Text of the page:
In the late ’80s and early ’90s, Britain’s surfers were pissed off. Sewage and other waste was flowing freely into the sea and surfers were increasingly having to paddle through all types of junk to make it into the line-up. “We knew what it was like to get a panty-liner stuck in your hair and to paddle through a slick of shit,” Chris Hines remembers.
In 1990, Chris and other Cornwall surfers founded Surfers Against Sewage (SAS), seizing on that anger to create a powerful movement for change. SAS has since become one of the leading pro-environmental surfing campaigns, won major legal changes and billions in funding to clean up Britain’s coastline, and inspired surf activists around the globe. Chris is also a sustainability advisor to The Wave.
Chris will be sharing lessons from over two decades of surf activism at Sagres Surf Culture festival, in Portugal in May. Huck reached out for a sneak peak of his talk, asked him to share secrets on how to use surfing to create social change and asked him to shout out the innovative surf activists breaking new ground today.
“I’ll be using my chapter in the book Sustainable Stoke as a starting point [of my talk in Sagres],” Chris explains. “It’s called ‘Surfing Can Change the World’ – and I really believe it can. The work I did through the ’90s with SAS quite clearly used surfing as a tool to help drive a massive cleanup of the coastal waters of the UK.”
So, what is it about surfing that gives it the potential to empower social change? “Surfing wasn’t huge back then and nobody really cared about all us crusty old surfers,” Chris recalls. “So what we did was to use surfing in the way it’s used to sell everything from McDonalds to cars and even bottled water. In the same way, we used surfing to sell the message that clean seas are good.”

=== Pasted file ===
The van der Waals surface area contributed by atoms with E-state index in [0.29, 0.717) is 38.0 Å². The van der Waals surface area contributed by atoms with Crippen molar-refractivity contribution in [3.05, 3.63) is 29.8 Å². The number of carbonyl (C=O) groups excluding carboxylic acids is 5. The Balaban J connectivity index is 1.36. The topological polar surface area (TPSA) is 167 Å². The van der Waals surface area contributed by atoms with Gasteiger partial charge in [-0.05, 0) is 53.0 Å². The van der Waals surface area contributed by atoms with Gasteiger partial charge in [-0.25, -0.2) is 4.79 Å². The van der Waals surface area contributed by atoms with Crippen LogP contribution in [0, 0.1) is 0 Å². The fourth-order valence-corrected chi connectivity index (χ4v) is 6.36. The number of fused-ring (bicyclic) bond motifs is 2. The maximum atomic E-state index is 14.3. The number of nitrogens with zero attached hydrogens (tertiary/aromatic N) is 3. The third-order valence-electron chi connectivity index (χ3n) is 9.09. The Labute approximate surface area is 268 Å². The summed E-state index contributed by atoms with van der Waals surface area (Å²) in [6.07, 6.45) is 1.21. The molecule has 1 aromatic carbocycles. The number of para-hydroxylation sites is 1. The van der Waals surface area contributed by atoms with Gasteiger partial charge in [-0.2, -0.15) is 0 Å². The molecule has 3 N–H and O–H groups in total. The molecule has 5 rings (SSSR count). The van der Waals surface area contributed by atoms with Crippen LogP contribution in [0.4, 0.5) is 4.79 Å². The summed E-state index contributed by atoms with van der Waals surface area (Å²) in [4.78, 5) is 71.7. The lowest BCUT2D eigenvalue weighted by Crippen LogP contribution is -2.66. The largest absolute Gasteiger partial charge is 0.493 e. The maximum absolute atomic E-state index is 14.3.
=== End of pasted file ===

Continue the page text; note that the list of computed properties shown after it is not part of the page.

“Surfing itself faces some challenges but it’s an ideal model to help drive positive change,” he continues, “but we need to think about our industry a bit more. If we could run events, run our surf shops, and make our boards and wetsuits, in a more sustainable manner, then that would be a brilliant way to gain the attention of the world. The world likes looking at surfing.”
Chris is excited about this new wave of surf activism and the growing awareness of environmental and social issues among surfers. “I like the fact that there is a lot more force and the surfing community is more connected now,” he says.
He’s particularly impressed by Irish pro Easkey Britton, an effective environmental activist who is also breaking down social barriers in countries such as Iran, and has become a global ambassador for women’s sport. Chris also commends the World Surf League’s pledge of $1.5 million to be used for climate change research.
Chris points out that many aspects of the surf industry remain part of the problem. “Sometimes the surfing industry goes in and spoils places,” he explains. “And it also spoils them for surfers. A hundred people turning up at a reef, all on boats, isn’t particularly good, for example. And they don’t give much to local communities.”
But he celebrates the numerous surfers who are working with the industry to help it change its ways. “Andrew Abel is doing really good things in Papa New Guinea around empowering local communities and reducing the negative impact of surf tourism.”
While Chris cautions that there are huge challenges for surfers in the coming years, most notably climate change and ocean plastics, he’s encouraged by the growing energy of surfers to make a positive impact. “It’s great to see surf activism becoming so active and people just doing it,” he explains. “The oceans are so big and the problems are so big that there’s room for everyone – and there’s a need for everyone. Getting involved in one way or another is the minimum any surfer should do. Surfers are incredibly lucky – it’s a great life – we should give something back.”